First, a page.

Human Rights

Baby’s heart begins to beat as early as 16 days after conception, study finds


A new study shows that a baby’s first heartbeat may occur as early as 16 days after conception, rather than the three weeks previously thought. The study is being considered a potentially vital breakthrough for treating congenital heart disease since researchers will be able to understand the initiation of the heart’s function in the developing baby.

According to the University of Oxford, where the study was conducted:

In the study, published in the journal eLife, researchers looked at the developing mouse heart and found that the muscle started to contract as soon as it formed the cardiac crescent – an early stage in heart development. In mice, this crescent forms 7.5 days after conception, which is equivalent to day 16 in the human embryo. Previously, it was thought that the heart started to contract a stage later, when the heart appears as a linear tube.

Researchers hail this finding as crucial; twelve babies a day in the UK are born with congenital heart disease, and such knowledge of heart development could help medical professionals both treat these babies, as well as prevent heart attacks later in life.

The University of Oxford reports:

The heart is the first organ to form during pregnancy and is critical in providing oxygen and nutrients to the developing embryo. The process of heart development is highly conserved between mammalian species, meaning that these findings may add considerably to our understanding of how the human heart develops.

BHF Professor Paul Riley, who led the research at the University of Oxford’s Department of Physiology, Anatomy and Genetics, said: ‘We are trying to better understand how the heart develops, and ultimately what causes the heart defects that develop in the womb before birth and to extrapolate to adult heart repair.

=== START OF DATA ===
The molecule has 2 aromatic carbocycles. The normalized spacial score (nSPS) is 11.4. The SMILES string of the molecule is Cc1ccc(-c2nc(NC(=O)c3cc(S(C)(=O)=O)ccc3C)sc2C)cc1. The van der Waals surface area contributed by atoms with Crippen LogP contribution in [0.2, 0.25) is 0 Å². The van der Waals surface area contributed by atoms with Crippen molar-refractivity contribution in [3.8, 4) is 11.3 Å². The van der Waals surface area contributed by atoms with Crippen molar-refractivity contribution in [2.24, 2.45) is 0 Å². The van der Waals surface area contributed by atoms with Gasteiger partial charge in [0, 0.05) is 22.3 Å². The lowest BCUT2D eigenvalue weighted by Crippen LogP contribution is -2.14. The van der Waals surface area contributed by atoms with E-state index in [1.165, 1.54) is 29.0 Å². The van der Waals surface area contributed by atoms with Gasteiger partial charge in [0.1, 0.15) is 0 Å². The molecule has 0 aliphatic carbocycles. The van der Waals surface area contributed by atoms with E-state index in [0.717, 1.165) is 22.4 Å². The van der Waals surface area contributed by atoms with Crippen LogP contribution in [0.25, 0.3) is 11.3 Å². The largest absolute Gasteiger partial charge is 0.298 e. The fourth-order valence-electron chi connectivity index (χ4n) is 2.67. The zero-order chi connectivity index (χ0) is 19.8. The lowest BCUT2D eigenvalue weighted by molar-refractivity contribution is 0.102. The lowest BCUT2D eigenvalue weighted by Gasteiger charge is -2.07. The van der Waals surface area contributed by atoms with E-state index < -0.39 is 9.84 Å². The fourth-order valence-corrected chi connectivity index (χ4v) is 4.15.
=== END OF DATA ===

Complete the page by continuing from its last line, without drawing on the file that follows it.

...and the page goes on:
By finding out how the heart first starts to beat and how problems can arise in heart development, we are one step closer to being able to prevent heart conditions from arising during pregnancy.’

The implications of this study for the pro-life movement are profound. Most women have not yet confirmed a pregnancy at just 16 days after conception, and this finding further shows that even early abortions stop a beating heart. The entire study is available here, and it details the methods the researchers used to pinpoint the developing fetal heartbeat, which includedadding fluorescent markers to calcium molecules within the mouse embryo, the team was able to see at exactly which point in time the calcium tells our heart muscle cells to contract and then become coordinated enough to produce a heartbeat.”

The study, funded by the British Heart Foundation (BHF) at the University of Oxford, is the latest in a stream of evidence which shows that life unequivocally begins early in fetal development, weeks and even months before abortion is regulated, even in the most restrictive states.

The scientific nonprofit, The Endowment for Human Development has produced a video showing a baby’s heart beating at only 4.5 weeks after fertilization (which is 6.5 weeks according to LMP dating). EHD partnered with National Geographic to make the award-winning documentary, “The Biology of Prenatal Development.”

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